This has been an unusually busy spring/ summer opera season in Manhattan with the 2019 New York Opera Fest in full swing. The New York City Opera has concurrently presented its annual LGBTQ Pride series. City Opera presented four performances of lesbian composer Laura Kaminsky’s “As One” at Merkin Hall in a co-production with American Opera Projects.
Hannah, the transgender protagonist of “As One” is a woman trapped in man’s body. She is played by both a man and woman onstage —Hannah Before (baritone) and Hannah After (mezzo-soprano). The chamber work is essentially a monodrama for two singers representing two incarnations of the same person. In the libretto by Mark Campbell and filmmaker Kimberly Reed (whose own transition provided a semi-autobiographical basis for the story), Hannah is presented as an Everytrans. Hannah Before is an all-American Perfect Boy growing up somewhere in Middle America sometime during the last quarter of the 20th century. He has a paper route and plays football. Through 15 songs, we learn little or nothing of Hannah’s sexuality, family, or personal life. In the opera, the focus is on Hannah’s internal evolution regarding gender.
Oddly enough, this generic approach did not make the opera more universal but more hermetic and strangely artificial. The schematic libretto too often used rather literary language that further distances us from the protagonist’s journey. To me, the most effective song was “A Christmas Story.” Hannah is living and working in an unnamed city while transitioning and is presenting as a woman. She cannot come home for Christmas and spends the holiday alone in a coffee bar. (Hannah’s relationship with her family and their reaction to her transition is not shared). She is approached by a hip young man who joins her at her table for conversation and flirtation. This novel encounter is shown in a background film by Reed.
Hannah After expresses the strangeness of going through a sort of second puberty, learning how to interact with a man as a woman. The specificity of the scene and situation brought out the best in the words and music. Everyone in the audience, male or female, cisgender or transgender or non-binary, could relate. The individual becomes universal. Hannah, after a hate crime assault, takes a healing solo trip to Norway. She has an epiphany, becomes “as one” with her gender identity while her male and female representatives are joined in vocal harmony.
But too much is described and not enough is shown despite the illustrative mime of the two singers and the literal imagery in the accompanying film. Matt Gray’s spare production, using just a few chairs, a podium, a table, and a frame that could change from a mirror to a boat, was appropriately minimal. Yet it didn’t push the opera beyond its dramatic limitations. Kaminsky’s musical style is tonality pushed toward dissonance. Her composition for string quartet (who double occasionally as chorus) is beautifully crafted and was perfectly realized by music director Steven Osgood. Yet because there is little melody or variation in color and tone, it starts to sound like a background score to a film. Again, more specific emotional color, rhythm, and melody rather than agitated generalized angst would create a more vital music drama. Similarly, the vocal lines are declaimed narrative or monologue — the words are well set and understandable but monotony sets in after a while.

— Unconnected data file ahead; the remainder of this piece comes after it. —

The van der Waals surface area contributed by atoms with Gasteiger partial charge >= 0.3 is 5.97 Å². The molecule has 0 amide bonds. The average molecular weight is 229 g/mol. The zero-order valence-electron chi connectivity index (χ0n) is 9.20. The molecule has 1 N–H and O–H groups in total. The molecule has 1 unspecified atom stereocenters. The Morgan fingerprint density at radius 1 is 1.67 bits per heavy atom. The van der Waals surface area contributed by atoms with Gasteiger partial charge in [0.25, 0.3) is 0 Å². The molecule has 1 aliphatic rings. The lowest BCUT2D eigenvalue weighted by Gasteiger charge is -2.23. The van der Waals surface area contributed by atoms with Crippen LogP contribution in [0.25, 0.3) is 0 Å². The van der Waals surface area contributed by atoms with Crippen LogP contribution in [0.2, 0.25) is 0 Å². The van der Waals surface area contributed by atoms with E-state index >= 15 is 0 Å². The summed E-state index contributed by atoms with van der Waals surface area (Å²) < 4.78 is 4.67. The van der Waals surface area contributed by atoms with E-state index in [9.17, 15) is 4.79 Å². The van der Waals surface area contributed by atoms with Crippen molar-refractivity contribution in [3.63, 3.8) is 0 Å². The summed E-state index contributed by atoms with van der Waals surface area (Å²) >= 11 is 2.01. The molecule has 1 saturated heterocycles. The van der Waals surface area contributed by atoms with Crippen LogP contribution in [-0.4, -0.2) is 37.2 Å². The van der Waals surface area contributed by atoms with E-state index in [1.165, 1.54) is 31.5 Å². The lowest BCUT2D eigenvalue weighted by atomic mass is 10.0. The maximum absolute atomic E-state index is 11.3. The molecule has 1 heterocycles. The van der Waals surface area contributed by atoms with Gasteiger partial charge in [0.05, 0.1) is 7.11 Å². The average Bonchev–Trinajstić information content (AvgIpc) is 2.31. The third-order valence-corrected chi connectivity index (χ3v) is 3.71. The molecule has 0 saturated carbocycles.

Two casts alternated as Hannah Before and After. The opening night cast presented Blythe Gaissert with Michael Kelly both fresh off a production for Opera Idaho. The alternate cast was headed by newcomer Briana Elyse Hunter and Jorell Williams, both African-American. We didn’t get much sense of a racial difference in the transgender experience from the black cast. Hannah Before or After lacks defining character traits let alone a relationship to their environment or community.
Gaissert’s clear, incisive mezzo has been heard with the opera since its initial workshops. Her specific emotional reactions, honed over multiple performances, revealed keen dramatic insights creating a three-dimensional character. Michael Kelly’s bright high baritone, boyish charm, and emotional availability reached out to every member of the audience.
The less experienced alternate cast had more glamorous voices but missed dramatic details. Hunter’s voluptuous and vibrant mezzo-soprano instrument imparted a sense of the powerful feminine energy Hannah After taps into after her transition. Yet she still conveyed Hannah’s underlying fragility. In contrast, Williams as Hannah Before seemed a depressive introvert hiding from the outside world. His darkly resonant baritone sounded veiled in sadness, looking for some way to break through.
Despite all the accomplishment in the musical structure and presentation, “As One” becomes a long 75 minutes of opera. Still, City Opera’s staging is the 27th production of “As One” since its 2014 premiere. Future productions are scheduled and two recordings (one featuring Gaissert and Kelly) will be released this year. “As One” is being heard around the country and will reach diverse audiences with its story of compassion and understanding. Kaminsky, Reed, and Campbell have already collaborated on other operatic projects and have new commissions rolling in. If that isn’t a success story, what is?